Missouri Botanical Garden Open Conference Systems, TDWG 2016 ANNUAL CONFERENCE

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Sustainable development and Biodiversity in access to information and knowledge: challenges faced
Graciela Quesada Fernández

Last modified: 2016-10-30

Abstract


In ancient Mesopotamia, access to written texts was the privilege of the scribes, together with secular powers, who knew, taught and directed the acquisition and disposition of knowledge. After many centuries of remarkable technological developments, we have innovative libraries, e-books, databases online, and endless opportunities for access to the latest information, yet there are still obstacles to progress in achieving the famous "information and knowledge society".

According to the United Nations' Lyon Declaration on access to information and development, a new sustainable development agenda is designed to succeed the Millennium Development Goals for the period 2016–2030. This declaration seeks an international commitment for the parties to undertake to ensure that “everyone has access to, and is able to understand, use and share the information that is necessary to promote sustainable development and democratic societies.” (http://www.lyondeclaration.org/)

Today the role of libraries focuses more on being an intermediary of information, where we collaborate to develop mechanisms for social welfare, to promote opportunities for dialogue between communities and create strategic alliances. It is clear that the role of libraries is changing and it is far from a simple bookstore or warehouse.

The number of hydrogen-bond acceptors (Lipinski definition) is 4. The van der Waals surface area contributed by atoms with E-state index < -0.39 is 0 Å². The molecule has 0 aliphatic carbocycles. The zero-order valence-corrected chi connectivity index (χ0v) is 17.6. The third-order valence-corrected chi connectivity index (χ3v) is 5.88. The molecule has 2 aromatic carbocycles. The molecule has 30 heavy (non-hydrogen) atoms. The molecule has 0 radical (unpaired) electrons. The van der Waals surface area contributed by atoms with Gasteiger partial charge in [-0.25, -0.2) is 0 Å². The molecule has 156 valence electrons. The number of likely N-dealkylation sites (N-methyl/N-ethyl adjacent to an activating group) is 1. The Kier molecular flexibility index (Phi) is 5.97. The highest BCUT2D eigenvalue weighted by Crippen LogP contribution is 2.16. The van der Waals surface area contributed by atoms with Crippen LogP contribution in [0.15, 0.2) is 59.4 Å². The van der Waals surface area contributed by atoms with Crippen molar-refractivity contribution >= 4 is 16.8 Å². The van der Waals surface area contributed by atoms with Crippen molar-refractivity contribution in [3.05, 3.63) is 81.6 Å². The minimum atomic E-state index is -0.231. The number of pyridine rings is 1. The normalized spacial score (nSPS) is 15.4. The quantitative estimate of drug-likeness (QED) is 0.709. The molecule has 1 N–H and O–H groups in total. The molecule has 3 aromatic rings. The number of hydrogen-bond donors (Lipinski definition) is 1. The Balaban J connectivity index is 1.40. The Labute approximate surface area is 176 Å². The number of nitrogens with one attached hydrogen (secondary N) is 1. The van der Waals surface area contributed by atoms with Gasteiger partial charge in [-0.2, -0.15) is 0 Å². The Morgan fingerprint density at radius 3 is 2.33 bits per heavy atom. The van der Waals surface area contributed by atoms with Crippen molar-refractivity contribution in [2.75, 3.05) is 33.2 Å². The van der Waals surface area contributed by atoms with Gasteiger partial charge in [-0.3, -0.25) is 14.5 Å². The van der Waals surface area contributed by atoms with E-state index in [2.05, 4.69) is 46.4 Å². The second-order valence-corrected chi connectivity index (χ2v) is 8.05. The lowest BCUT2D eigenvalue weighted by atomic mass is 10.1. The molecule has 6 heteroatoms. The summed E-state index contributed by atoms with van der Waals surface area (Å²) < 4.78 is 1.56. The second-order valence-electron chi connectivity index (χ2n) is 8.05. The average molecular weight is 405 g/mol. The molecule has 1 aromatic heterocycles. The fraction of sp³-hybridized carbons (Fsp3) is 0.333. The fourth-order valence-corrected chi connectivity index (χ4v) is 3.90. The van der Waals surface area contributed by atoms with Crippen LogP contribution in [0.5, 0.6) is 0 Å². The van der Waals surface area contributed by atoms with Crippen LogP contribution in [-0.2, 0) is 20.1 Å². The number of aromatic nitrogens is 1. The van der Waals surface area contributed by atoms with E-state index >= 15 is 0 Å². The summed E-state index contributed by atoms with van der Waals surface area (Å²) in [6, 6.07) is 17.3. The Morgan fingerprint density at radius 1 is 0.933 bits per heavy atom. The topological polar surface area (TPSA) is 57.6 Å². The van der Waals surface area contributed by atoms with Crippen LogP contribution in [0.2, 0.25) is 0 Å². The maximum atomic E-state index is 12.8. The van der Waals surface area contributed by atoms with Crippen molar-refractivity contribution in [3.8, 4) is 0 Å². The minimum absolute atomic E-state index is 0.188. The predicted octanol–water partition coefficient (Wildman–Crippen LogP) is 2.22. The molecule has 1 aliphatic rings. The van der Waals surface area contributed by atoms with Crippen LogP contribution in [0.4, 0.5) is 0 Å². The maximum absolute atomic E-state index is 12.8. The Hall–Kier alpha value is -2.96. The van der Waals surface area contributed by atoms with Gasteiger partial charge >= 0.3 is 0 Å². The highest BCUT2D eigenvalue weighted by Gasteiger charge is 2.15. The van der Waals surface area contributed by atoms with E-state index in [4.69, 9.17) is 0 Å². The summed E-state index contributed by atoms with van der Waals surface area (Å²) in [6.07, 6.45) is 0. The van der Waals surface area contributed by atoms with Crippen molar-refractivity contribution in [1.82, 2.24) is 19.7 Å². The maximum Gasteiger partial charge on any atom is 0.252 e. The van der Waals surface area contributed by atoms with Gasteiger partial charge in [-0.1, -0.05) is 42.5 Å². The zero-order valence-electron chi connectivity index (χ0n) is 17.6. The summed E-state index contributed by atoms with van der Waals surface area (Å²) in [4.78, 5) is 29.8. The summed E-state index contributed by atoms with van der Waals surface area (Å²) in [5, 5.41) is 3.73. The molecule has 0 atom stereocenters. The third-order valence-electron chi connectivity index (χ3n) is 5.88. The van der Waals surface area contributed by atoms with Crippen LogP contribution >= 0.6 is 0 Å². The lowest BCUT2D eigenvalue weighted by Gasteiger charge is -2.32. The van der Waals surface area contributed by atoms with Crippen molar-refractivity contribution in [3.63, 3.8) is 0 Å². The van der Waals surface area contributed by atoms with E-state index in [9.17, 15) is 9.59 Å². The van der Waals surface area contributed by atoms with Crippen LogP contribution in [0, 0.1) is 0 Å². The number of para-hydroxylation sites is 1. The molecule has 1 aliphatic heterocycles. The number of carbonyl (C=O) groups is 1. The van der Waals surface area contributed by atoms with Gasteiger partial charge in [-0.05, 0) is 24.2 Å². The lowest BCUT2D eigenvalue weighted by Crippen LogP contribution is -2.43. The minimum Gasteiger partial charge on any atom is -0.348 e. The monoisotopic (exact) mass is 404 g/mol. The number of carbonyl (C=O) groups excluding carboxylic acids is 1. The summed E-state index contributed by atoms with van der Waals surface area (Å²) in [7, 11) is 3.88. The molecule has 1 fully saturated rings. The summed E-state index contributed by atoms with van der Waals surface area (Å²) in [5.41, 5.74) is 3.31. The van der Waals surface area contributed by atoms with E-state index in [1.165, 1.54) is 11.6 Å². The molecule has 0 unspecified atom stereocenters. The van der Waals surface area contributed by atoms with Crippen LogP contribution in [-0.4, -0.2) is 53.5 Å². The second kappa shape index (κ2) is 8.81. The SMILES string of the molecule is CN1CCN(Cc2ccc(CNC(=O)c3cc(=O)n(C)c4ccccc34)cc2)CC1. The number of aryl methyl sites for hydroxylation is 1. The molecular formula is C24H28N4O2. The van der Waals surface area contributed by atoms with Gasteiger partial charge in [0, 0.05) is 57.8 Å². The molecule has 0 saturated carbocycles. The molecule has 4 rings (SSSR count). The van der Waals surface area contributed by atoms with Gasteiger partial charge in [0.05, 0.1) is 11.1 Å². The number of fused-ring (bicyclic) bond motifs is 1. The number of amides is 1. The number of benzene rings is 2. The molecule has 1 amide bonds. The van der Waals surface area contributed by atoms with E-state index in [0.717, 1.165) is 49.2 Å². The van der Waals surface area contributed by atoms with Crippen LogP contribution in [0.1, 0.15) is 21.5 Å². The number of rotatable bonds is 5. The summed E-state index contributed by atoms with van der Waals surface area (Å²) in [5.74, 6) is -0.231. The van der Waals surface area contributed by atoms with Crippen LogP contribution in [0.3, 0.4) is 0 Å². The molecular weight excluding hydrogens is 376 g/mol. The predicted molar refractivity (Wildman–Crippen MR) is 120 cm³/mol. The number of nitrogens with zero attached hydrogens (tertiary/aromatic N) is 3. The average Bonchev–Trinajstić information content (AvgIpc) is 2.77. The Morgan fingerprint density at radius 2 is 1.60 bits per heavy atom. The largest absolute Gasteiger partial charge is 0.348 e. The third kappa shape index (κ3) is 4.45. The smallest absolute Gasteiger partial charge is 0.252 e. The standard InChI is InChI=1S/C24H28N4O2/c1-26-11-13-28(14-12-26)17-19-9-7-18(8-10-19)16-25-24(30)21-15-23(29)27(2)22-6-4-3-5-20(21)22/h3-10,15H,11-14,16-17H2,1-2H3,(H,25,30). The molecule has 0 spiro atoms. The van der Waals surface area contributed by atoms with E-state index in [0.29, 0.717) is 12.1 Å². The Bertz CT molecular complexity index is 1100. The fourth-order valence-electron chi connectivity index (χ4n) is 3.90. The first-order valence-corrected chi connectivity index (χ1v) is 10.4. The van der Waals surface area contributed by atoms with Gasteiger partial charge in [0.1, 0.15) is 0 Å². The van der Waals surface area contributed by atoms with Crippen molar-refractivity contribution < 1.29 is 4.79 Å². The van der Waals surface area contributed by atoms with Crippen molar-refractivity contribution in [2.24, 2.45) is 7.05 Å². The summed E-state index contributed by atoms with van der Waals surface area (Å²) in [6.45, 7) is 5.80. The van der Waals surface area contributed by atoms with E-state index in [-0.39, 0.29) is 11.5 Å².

However, it is necessary to discuss the methods by which we make information accessible to our users. Most scientific journals and databases on topics like biodiversity and sustainable development are available only to individuals and institutions with the financial power to pay the high cost involved for access. Yet such information can make the difference between social, technological and economic progress in a country. In this sense, what is the role of the librarian to spread "private" (journals and data requiring paid subscriptions) information? How many "social" costs must a country continue to pay to make advancements, if this progress depends on access to "private" information? And what it is the "moral" responsibility of the scientist to society, when publishing research supported by public funding? I will not pretend to answer all concerns that such a sensitive issue might contain, but at least attempt to give a view of the world that could be, if these concerns had been resolved decades ago.